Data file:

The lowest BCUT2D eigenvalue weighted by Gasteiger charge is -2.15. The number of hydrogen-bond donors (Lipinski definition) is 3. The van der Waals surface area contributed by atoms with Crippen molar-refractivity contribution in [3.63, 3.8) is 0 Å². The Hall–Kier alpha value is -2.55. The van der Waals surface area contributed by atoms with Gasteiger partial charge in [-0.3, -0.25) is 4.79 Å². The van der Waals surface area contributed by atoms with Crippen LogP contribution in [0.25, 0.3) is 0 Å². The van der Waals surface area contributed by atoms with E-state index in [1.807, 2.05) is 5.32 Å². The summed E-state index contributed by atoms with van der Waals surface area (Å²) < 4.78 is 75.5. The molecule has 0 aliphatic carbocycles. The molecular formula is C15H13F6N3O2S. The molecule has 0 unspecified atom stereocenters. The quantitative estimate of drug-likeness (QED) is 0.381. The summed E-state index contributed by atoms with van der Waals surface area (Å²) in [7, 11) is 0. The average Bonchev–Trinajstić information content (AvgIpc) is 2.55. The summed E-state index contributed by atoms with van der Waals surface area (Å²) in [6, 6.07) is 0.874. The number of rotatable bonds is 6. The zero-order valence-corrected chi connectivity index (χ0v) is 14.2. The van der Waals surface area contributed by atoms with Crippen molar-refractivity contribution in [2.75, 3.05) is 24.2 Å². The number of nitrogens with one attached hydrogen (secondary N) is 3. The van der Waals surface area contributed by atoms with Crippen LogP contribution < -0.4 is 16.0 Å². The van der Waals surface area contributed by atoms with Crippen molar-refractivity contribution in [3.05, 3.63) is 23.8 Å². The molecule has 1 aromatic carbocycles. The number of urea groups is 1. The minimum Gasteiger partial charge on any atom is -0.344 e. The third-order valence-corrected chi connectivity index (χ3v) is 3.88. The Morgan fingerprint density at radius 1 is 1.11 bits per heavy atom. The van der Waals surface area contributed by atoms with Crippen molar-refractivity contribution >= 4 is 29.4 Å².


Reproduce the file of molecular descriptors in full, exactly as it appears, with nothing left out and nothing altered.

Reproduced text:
The lowest BCUT2D eigenvalue weighted by Gasteiger charge is -2.15. The number of hydrogen-bond donors (Lipinski definition) is 3. The van der Waals surface area contributed by atoms with Crippen molar-refractivity contribution in [3.63, 3.8) is 0 Å². The Hall–Kier alpha value is -2.55. The van der Waals surface area contributed by atoms with Gasteiger partial charge in [-0.3, -0.25) is 4.79 Å². The van der Waals surface area contributed by atoms with Crippen LogP contribution in [0.25, 0.3) is 0 Å². The van der Waals surface area contributed by atoms with E-state index in [1.807, 2.05) is 5.32 Å². The summed E-state index contributed by atoms with van der Waals surface area (Å²) < 4.78 is 75.5. The molecule has 0 aliphatic carbocycles. The molecular formula is C15H13F6N3O2S. The molecule has 0 unspecified atom stereocenters. The quantitative estimate of drug-likeness (QED) is 0.381. The summed E-state index contributed by atoms with van der Waals surface area (Å²) in [7, 11) is 0. The average Bonchev–Trinajstić information content (AvgIpc) is 2.55. The summed E-state index contributed by atoms with van der Waals surface area (Å²) in [6, 6.07) is 0.874. The number of rotatable bonds is 6. The zero-order valence-corrected chi connectivity index (χ0v) is 14.2. The van der Waals surface area contributed by atoms with Crippen molar-refractivity contribution in [2.75, 3.05) is 24.2 Å². The number of nitrogens with one attached hydrogen (secondary N) is 3. The van der Waals surface area contributed by atoms with Crippen LogP contribution < -0.4 is 16.0 Å². The van der Waals surface area contributed by atoms with Crippen molar-refractivity contribution in [3.05, 3.63) is 23.8 Å². The molecule has 1 aromatic carbocycles. The number of urea groups is 1. The minimum Gasteiger partial charge on any atom is -0.344 e. The third-order valence-corrected chi connectivity index (χ3v) is 3.88. The Morgan fingerprint density at radius 1 is 1.11 bits per heavy atom. The van der Waals surface area contributed by atoms with Crippen molar-refractivity contribution >= 4 is 29.4 Å².